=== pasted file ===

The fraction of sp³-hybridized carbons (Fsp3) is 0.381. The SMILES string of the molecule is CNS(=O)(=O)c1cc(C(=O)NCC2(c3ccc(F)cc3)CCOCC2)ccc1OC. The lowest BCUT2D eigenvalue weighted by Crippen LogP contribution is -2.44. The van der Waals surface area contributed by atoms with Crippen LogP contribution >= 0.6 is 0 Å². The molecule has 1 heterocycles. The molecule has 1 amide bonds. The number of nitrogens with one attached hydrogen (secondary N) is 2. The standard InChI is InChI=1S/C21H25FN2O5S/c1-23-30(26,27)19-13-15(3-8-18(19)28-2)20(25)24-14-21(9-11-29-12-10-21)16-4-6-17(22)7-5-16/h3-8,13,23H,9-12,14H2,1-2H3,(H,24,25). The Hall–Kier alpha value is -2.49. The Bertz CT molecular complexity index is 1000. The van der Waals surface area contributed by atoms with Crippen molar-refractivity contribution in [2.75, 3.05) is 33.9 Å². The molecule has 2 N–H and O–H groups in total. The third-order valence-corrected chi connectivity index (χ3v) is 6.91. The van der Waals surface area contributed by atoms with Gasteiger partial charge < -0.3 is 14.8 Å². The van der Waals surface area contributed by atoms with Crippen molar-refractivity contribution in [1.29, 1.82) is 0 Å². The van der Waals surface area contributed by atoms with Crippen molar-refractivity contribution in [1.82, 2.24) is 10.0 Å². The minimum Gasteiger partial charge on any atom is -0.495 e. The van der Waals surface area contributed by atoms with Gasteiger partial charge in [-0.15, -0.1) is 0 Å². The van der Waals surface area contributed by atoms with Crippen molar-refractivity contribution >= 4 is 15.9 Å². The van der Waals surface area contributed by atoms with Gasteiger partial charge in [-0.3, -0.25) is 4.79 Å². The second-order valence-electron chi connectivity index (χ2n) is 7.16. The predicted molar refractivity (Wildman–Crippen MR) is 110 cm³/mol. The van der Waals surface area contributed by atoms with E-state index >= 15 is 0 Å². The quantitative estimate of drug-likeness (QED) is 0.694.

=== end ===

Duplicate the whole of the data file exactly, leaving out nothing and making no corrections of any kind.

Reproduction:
The fraction of sp³-hybridized carbons (Fsp3) is 0.381. The SMILES string of the molecule is CNS(=O)(=O)c1cc(C(=O)NCC2(c3ccc(F)cc3)CCOCC2)ccc1OC. The lowest BCUT2D eigenvalue weighted by Crippen LogP contribution is -2.44. The van der Waals surface area contributed by atoms with Crippen LogP contribution >= 0.6 is 0 Å². The molecule has 1 heterocycles. The molecule has 1 amide bonds. The number of nitrogens with one attached hydrogen (secondary N) is 2. The standard InChI is InChI=1S/C21H25FN2O5S/c1-23-30(26,27)19-13-15(3-8-18(19)28-2)20(25)24-14-21(9-11-29-12-10-21)16-4-6-17(22)7-5-16/h3-8,13,23H,9-12,14H2,1-2H3,(H,24,25). The Hall–Kier alpha value is -2.49. The Bertz CT molecular complexity index is 1000. The van der Waals surface area contributed by atoms with Crippen molar-refractivity contribution in [2.75, 3.05) is 33.9 Å². The molecule has 2 N–H and O–H groups in total. The third-order valence-corrected chi connectivity index (χ3v) is 6.91. The van der Waals surface area contributed by atoms with Gasteiger partial charge < -0.3 is 14.8 Å². The van der Waals surface area contributed by atoms with Crippen molar-refractivity contribution in [1.29, 1.82) is 0 Å². The van der Waals surface area contributed by atoms with Crippen molar-refractivity contribution in [1.82, 2.24) is 10.0 Å². The minimum Gasteiger partial charge on any atom is -0.495 e. The van der Waals surface area contributed by atoms with Gasteiger partial charge in [-0.15, -0.1) is 0 Å². The van der Waals surface area contributed by atoms with Crippen molar-refractivity contribution >= 4 is 15.9 Å². The van der Waals surface area contributed by atoms with Gasteiger partial charge in [-0.3, -0.25) is 4.79 Å². The second-order valence-electron chi connectivity index (χ2n) is 7.16. The predicted molar refractivity (Wildman–Crippen MR) is 110 cm³/mol. The van der Waals surface area contributed by atoms with E-state index >= 15 is 0 Å². The quantitative estimate of drug-likeness (QED) is 0.694.